A salient point on a CV

Léa Rieutord is a Talent Acquisition Specialist officer for the L’Oreal Group, recruiting trainees and freshly graduated engineers


“At L’Oréal, we pay considerable attention to the association background of applicants. It is a factor that provides clues to their personal profile, especially when we are recruiting trainees who have no professional experience as yet. Moreover, when candidate do not mention any association activates at all in their CVs, this comes as a surprise to me.

We students become involved in an association, this denotes degree of curiosity with respect to the outside world and allows them to develop certain non-academic skills: notably the aptitude to address project and team management questions, or to develop a critically analytic mind (for example, when a student accepts to be responsible for an “asso” budget). Getting involved in defence of a cause is also a fundamental criterion for L’Oréal: inspiring the entrepreneur spirit of staff, their capacity to go beyond what exists today and to innovate. When students have been President or Vic-President, this demonstrates potential for leadership. Nonetheless, one need not absolutely need to mention an associative activity on the CV. A person really must be involved in a project and be able to explain this clearly. Mentioning, for example, that a person was a member of an “asso” Bureau, with N members and an annual budget of x€, for example, shows that then person is ready to accept responsibilities. It can be a salient point on a CV”.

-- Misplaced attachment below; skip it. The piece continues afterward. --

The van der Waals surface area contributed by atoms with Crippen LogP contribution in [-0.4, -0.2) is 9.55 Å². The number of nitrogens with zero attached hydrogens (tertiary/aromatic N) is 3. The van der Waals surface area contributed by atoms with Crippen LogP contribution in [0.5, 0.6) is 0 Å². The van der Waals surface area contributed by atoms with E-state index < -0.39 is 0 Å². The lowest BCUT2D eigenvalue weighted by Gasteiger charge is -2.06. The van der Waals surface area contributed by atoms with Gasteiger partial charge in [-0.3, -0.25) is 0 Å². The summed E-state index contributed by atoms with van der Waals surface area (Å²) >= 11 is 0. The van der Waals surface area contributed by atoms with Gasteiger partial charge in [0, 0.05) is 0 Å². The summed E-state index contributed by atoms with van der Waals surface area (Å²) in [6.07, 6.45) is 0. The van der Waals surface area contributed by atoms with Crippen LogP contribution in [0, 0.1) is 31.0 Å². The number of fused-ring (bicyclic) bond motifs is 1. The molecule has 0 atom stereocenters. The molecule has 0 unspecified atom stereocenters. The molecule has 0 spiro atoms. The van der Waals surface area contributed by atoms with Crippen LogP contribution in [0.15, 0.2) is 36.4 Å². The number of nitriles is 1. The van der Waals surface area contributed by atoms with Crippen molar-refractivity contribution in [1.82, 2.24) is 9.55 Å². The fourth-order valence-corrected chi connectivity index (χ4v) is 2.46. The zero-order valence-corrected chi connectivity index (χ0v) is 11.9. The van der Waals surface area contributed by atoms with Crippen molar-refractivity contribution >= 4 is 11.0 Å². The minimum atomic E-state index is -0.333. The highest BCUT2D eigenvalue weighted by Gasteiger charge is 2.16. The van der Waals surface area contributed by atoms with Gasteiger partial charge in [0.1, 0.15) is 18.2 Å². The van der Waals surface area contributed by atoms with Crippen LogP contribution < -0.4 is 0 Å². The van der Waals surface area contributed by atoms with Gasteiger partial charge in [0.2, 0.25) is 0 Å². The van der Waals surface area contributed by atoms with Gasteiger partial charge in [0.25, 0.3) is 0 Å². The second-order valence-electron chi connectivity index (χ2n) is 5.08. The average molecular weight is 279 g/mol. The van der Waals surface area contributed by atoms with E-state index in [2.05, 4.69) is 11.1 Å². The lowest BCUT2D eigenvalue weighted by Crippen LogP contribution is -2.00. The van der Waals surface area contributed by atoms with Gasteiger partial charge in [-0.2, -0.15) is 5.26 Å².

The volunteers speak out -

Before his election to the position of President of the UTC BDE, Paul Sainte-Cluque already had a rich association track-record that proved highly positive when he was looking for his first 6 month internship with an industrial company.

“As of my second semester at UTC, I became a member of the UTC association responsible for the integration of new students in September. I later became President of this association – one of the largest at UTC – then President of the association that organizes the Finals Soirée which signals the end of the academic year at UTC. These associative activities, I think, were the deciding factor when compared with other applicants for an internship at the SNCF: my CV was selected consequently and indeed my interviews focused largely on these activities. My internship took place mainly in a maintenance unit and my role was to be the go-between for SNCF personnel and external correspondents. Effectively, the skills I acquired in project and team management via my association activities proved very useful for my internship”.